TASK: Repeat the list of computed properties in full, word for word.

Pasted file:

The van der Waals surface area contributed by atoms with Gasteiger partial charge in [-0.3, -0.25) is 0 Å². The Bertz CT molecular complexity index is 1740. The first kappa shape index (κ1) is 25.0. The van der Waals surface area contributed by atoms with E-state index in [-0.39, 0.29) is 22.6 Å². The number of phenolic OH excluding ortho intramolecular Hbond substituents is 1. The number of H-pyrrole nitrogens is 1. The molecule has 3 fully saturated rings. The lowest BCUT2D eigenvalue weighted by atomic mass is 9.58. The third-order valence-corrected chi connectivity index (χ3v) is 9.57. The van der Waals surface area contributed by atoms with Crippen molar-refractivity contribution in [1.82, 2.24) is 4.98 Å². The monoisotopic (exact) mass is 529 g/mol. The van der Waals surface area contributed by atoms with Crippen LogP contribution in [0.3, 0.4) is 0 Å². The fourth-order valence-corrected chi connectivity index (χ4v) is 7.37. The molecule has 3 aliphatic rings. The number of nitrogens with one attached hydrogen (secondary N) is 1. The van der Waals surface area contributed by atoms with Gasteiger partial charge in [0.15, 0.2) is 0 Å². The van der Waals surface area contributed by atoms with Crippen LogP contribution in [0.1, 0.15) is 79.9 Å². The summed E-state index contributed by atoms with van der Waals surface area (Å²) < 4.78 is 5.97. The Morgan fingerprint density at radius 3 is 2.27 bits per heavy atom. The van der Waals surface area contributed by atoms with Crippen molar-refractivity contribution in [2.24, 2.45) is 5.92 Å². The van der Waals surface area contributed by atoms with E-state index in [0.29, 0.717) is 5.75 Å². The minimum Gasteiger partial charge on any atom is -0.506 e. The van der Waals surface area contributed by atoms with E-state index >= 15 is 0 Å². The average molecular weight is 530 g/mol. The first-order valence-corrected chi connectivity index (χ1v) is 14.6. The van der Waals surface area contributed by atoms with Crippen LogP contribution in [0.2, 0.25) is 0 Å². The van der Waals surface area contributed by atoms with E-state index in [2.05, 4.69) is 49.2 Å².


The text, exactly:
The van der Waals surface area contributed by atoms with Gasteiger partial charge in [-0.3, -0.25) is 0 Å². The Bertz CT molecular complexity index is 1740. The first kappa shape index (κ1) is 25.0. The van der Waals surface area contributed by atoms with E-state index in [-0.39, 0.29) is 22.6 Å². The number of phenolic OH excluding ortho intramolecular Hbond substituents is 1. The number of H-pyrrole nitrogens is 1. The molecule has 3 fully saturated rings. The lowest BCUT2D eigenvalue weighted by atomic mass is 9.58. The third-order valence-corrected chi connectivity index (χ3v) is 9.57. The van der Waals surface area contributed by atoms with Crippen molar-refractivity contribution in [1.82, 2.24) is 4.98 Å². The monoisotopic (exact) mass is 529 g/mol. The van der Waals surface area contributed by atoms with Crippen LogP contribution in [0.3, 0.4) is 0 Å². The fourth-order valence-corrected chi connectivity index (χ4v) is 7.37. The molecule has 3 aliphatic rings. The number of nitrogens with one attached hydrogen (secondary N) is 1. The van der Waals surface area contributed by atoms with Gasteiger partial charge in [0.15, 0.2) is 0 Å². The van der Waals surface area contributed by atoms with Crippen LogP contribution in [0.1, 0.15) is 79.9 Å². The summed E-state index contributed by atoms with van der Waals surface area (Å²) < 4.78 is 5.97. The Morgan fingerprint density at radius 3 is 2.27 bits per heavy atom. The van der Waals surface area contributed by atoms with Crippen molar-refractivity contribution in [2.24, 2.45) is 5.92 Å². The van der Waals surface area contributed by atoms with E-state index in [0.29, 0.717) is 5.75 Å². The minimum Gasteiger partial charge on any atom is -0.506 e. The van der Waals surface area contributed by atoms with E-state index >= 15 is 0 Å². The average molecular weight is 530 g/mol. The first-order valence-corrected chi connectivity index (χ1v) is 14.6. The van der Waals surface area contributed by atoms with Crippen LogP contribution in [0.2, 0.25) is 0 Å². The van der Waals surface area contributed by atoms with E-state index in [2.05, 4.69) is 49.2 Å².